Within the last 50 years, the way we work and play has dramatically changed, and this is exceptionally true for the travel industry. From hotel deals and flights to once in a lifetime excursions, every single part of the travel industry is evolving. For travel managers and directors sticking their heads in the sand, hoping it will go away, time is ticking till their brand will eventually disappear.
Travel websites and apps need to be the innovators of digital change. Some companies may think that implementing new functionalities and conducting continuous trend focused questionnaires will ensure an upwards trajectory, but this simply isn’t true in the over-saturated online market. Nowadays a travel site needs to be informative, immersive and useful, any deviations will result in customers turning away and using other sites.
As more comparative sites such as Skyscanner, weekend.com and Hopper emerge, having the cheapest and best deal online is almost impossible. And for big brands, this often means that brand reputation is the only aspect keeping their customers loyal.
In the digital age, loyal customers favour hassle free and informative experiences over complex ones, even if the deals are cheaper. Fluffing your customers up with perfect pictures, once in a lifetime experiences and spectacular destination descriptions won’t count for anything if a singular issue is encountered during the browsing and payment process.
We’ve got you Covered
To help travel industries out, we have created a checklist highlighting where your customers are dropping off and how to prevent it.
1) Long and confusing payments:
The travel industry has the highest cart abandonment rate of all industries at an eye-watering 81.8% but why? The truth is most of us don’t like spending large amounts of money in one single transaction and for travel customers doing exactly this, their payment process must be flawless. Problems concerning complex or unfamiliar payment methods will turn your customers away. Even a lack of card option pictures can make your customers think twice. Moral of the story is: don’t fall at the last hurdle and perfect your payments.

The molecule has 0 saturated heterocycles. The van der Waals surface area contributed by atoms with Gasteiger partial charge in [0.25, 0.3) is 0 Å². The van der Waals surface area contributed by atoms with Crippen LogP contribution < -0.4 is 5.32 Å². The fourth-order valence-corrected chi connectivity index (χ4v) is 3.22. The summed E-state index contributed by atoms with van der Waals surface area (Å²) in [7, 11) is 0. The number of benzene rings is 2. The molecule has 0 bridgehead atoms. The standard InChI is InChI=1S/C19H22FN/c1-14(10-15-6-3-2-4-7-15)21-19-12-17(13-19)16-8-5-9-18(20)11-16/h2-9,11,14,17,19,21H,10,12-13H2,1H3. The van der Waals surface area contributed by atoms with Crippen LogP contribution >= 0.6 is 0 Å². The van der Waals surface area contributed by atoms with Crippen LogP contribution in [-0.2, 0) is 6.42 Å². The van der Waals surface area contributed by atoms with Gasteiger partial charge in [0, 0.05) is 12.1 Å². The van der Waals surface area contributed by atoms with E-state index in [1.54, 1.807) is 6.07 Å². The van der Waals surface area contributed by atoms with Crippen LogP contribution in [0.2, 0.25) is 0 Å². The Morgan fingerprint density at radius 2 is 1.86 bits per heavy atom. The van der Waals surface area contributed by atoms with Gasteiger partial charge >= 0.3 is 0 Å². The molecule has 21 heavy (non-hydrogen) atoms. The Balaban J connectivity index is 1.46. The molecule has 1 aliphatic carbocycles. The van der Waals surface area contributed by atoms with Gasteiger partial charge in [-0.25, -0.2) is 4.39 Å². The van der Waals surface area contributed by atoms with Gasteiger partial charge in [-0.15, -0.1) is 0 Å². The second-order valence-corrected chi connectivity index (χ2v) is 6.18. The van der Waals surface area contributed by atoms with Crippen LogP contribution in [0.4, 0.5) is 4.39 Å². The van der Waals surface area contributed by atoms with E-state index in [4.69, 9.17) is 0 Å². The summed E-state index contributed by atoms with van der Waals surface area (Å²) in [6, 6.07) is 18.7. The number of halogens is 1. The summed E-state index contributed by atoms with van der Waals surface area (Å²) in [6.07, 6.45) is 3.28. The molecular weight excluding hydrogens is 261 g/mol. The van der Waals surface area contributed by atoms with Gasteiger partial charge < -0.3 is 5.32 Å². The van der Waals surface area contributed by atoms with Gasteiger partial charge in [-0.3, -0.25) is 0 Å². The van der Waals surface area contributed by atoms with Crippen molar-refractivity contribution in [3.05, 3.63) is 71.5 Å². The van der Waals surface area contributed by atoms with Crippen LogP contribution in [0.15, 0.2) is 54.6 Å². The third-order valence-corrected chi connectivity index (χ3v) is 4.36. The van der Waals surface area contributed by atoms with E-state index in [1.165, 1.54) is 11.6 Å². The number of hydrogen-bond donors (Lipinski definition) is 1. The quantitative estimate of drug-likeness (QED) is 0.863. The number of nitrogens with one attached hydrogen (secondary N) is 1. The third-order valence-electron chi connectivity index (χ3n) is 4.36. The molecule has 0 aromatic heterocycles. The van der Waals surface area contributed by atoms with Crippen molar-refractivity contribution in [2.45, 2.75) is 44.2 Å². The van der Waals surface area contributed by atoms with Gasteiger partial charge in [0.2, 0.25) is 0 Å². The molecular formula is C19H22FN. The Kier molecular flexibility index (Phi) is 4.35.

2) Seamless connectivity:
When booking a package deal hundreds of connections are involved. You must inform the hotel, flight company and iron out any little details all the way down to inflight meals. After this is all confirmed, you must email the confirmation and send updates. That’s a lot of connections. Much like a stack of cards, if one falters they all go down, so ensuring your means of communication to third parties is continuous and secure will make or break your brand.
There’s always a maximum number of places available on travel sites. Rooms get booked up, cruises have a maximum capacity and flights can only take so many travellers. One single blip in numbers can result in overbooking and furious customers. But how do blips happen? Website crashes, slow loading times and inconsistent cross-device optimisation can all impact your digital performance, and it’s just a waiting game till they do. Website traffic varies depending on the time of year and deals available, can your site handle traffic-induced stress and have all the website defects been corrected?
4) New functionalities:
Innovative functionalities are a gift and a curse. They can offer more immersive and insightful experiences to entice your customers, but they are also ridden with bugs. One change in your website’s infrastructure can cause site crashes or slow loading times as your site attempts to handle its increasing expectations. After all, a recent study showed that a two-second delay in page load time increases bounce rates by more than 100%.
If you live within the UK it’s likely that you know about the British Airways and Marriott hotel hacking scandals, where millions of people had their sensitive information exposed to the public. For the travel industry, this means customers are more stringent about their online security and any problems or inconsistencies will turn away the crowds. As a trusted brand, you need to have payment option pictures, an SSL certificate, payment localisation and be optimised across all popular devices.
Phew, that’s a lot of areas to cover. The question is, is it even possible for travel sites to examine each and every aspect of their website?
Most brands have external agencies which perform back end sweepstake testing. But the problem is it doesn’t incorporate your customer’s journeys. How can you ensure your site works for your customers if you aren’t approaching your site like a customer?